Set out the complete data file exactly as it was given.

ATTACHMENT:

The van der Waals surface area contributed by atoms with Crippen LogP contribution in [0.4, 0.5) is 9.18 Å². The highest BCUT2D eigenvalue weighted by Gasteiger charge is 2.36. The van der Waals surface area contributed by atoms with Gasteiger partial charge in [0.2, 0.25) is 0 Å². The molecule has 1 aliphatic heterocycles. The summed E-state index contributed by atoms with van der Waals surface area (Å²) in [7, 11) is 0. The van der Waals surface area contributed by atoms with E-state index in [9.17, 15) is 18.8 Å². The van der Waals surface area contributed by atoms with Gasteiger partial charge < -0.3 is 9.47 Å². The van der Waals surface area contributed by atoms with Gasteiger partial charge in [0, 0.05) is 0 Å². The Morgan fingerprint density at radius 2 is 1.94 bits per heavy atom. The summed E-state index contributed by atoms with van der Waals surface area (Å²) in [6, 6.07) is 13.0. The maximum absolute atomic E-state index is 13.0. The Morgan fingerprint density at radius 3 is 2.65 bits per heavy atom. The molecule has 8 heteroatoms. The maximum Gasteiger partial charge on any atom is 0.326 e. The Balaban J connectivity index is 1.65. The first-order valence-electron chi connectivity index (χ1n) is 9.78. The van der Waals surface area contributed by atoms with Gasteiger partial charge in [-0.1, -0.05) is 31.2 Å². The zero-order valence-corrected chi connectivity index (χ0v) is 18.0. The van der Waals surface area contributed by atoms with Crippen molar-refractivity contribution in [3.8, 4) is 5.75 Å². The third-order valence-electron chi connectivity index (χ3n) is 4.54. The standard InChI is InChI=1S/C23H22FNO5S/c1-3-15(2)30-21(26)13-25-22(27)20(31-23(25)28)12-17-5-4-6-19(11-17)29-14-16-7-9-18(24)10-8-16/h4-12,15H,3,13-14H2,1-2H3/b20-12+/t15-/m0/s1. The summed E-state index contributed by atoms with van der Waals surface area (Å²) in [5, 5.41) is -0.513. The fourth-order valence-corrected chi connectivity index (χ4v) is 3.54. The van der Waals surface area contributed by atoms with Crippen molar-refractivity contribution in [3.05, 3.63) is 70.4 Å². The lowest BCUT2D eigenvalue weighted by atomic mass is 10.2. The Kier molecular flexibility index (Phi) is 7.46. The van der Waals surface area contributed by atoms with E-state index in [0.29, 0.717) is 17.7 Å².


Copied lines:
The van der Waals surface area contributed by atoms with Crippen LogP contribution in [0.4, 0.5) is 9.18 Å². The highest BCUT2D eigenvalue weighted by Gasteiger charge is 2.36. The van der Waals surface area contributed by atoms with Gasteiger partial charge in [0.2, 0.25) is 0 Å². The molecule has 1 aliphatic heterocycles. The summed E-state index contributed by atoms with van der Waals surface area (Å²) in [7, 11) is 0. The van der Waals surface area contributed by atoms with E-state index in [9.17, 15) is 18.8 Å². The van der Waals surface area contributed by atoms with Gasteiger partial charge < -0.3 is 9.47 Å². The van der Waals surface area contributed by atoms with Gasteiger partial charge in [0, 0.05) is 0 Å². The Morgan fingerprint density at radius 2 is 1.94 bits per heavy atom. The summed E-state index contributed by atoms with van der Waals surface area (Å²) in [6, 6.07) is 13.0. The maximum absolute atomic E-state index is 13.0. The Morgan fingerprint density at radius 3 is 2.65 bits per heavy atom. The molecule has 8 heteroatoms. The maximum Gasteiger partial charge on any atom is 0.326 e. The Balaban J connectivity index is 1.65. The first-order valence-electron chi connectivity index (χ1n) is 9.78. The van der Waals surface area contributed by atoms with Gasteiger partial charge in [-0.1, -0.05) is 31.2 Å². The zero-order valence-corrected chi connectivity index (χ0v) is 18.0. The van der Waals surface area contributed by atoms with Crippen molar-refractivity contribution in [3.8, 4) is 5.75 Å². The third-order valence-electron chi connectivity index (χ3n) is 4.54. The standard InChI is InChI=1S/C23H22FNO5S/c1-3-15(2)30-21(26)13-25-22(27)20(31-23(25)28)12-17-5-4-6-19(11-17)29-14-16-7-9-18(24)10-8-16/h4-12,15H,3,13-14H2,1-2H3/b20-12+/t15-/m0/s1. The summed E-state index contributed by atoms with van der Waals surface area (Å²) in [5, 5.41) is -0.513. The fourth-order valence-corrected chi connectivity index (χ4v) is 3.54. The van der Waals surface area contributed by atoms with Crippen molar-refractivity contribution in [3.05, 3.63) is 70.4 Å². The lowest BCUT2D eigenvalue weighted by atomic mass is 10.2. The Kier molecular flexibility index (Phi) is 7.46. The van der Waals surface area contributed by atoms with E-state index in [0.29, 0.717) is 17.7 Å².